Notes on Artemis Fowl, The Lost Colony
Chapter Title: Blast to the Past
This is a clever play on the line, blast from the past. This suggests a story that will go back in time.
This is a quick, fast way to establish a location. When I read some unpublished novel manuscripts, I have no sense of where the story is happening.
The first line...
Happy was not a word often used to describe Artemis Fowl's bodyguard.
Saying what kind of person the bodyguard isn't is a way to suggest what kind of person he is.
Jolly and contented were also words that were rarely applied to him or to people in his immediate vicinity.
Note the clever way this suggests the impact of this bodyguard on others. We're getting the message he's a larger than life, rough-looking man. Without saying that.
Butler did not get to be one of the most dangerous men in the world by chatting with anyone who happened to stroll past, unless that chat concerned exit routes and concealed weapons.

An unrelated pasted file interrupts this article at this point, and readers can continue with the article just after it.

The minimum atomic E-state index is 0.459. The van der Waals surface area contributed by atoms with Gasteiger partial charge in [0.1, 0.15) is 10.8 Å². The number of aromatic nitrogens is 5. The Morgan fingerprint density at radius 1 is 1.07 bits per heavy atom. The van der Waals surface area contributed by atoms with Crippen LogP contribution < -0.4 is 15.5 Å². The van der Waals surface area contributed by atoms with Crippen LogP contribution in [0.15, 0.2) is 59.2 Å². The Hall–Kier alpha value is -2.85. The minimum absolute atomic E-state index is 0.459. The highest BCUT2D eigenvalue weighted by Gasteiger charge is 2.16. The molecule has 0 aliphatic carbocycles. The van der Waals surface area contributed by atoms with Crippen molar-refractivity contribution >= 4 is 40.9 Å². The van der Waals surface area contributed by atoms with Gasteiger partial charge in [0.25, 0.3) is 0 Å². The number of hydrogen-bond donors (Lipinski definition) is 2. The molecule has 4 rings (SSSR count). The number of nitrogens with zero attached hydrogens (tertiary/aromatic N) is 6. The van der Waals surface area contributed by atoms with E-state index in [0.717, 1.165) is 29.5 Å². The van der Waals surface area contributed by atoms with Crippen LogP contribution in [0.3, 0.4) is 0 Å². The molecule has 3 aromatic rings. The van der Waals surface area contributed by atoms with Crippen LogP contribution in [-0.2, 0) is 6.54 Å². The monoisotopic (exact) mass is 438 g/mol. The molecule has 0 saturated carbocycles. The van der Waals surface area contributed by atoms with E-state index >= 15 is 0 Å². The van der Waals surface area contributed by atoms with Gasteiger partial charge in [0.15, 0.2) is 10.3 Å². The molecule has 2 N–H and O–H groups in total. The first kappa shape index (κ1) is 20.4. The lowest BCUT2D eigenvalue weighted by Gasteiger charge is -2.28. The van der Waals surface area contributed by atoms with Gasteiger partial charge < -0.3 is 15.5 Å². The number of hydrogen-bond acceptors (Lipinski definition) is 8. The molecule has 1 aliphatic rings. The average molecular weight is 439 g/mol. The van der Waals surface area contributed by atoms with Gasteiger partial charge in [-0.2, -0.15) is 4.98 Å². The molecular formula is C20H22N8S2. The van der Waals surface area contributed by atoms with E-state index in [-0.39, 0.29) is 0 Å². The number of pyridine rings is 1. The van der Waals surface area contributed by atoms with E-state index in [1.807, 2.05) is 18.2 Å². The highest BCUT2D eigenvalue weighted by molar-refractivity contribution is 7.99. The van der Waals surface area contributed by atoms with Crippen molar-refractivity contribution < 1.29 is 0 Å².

This passage not only suggests how dangerous Butler is, but the likelihood of violence happening around him. He's a dramatic character. Like Bud in L.A. Confidential, we can anticipate what will happen if someone acts out around Butler.
Note also that this last sentences gives a name to Butler. The author has moved from the general to the specific. A problem in some manuscripts I read is that an introduction of a character will go from general to specific and back to general.
On this particular afternoon, Butler and Artemis were in Spain, and the bodyguard's Eurasian features were even more taciturn than normal.
Now we get some brief description of Butler and a question, why was his appearance more 'taciturn' than normal? We can expect an answer shortly. That begins that process of question, answer, question that draws readers in and deeper into a story's world.
His young charge was, as usual, making Butler's job more complicated than it needed to be.
This raises a question of why? And it says something about the relationship between Butler and his charge.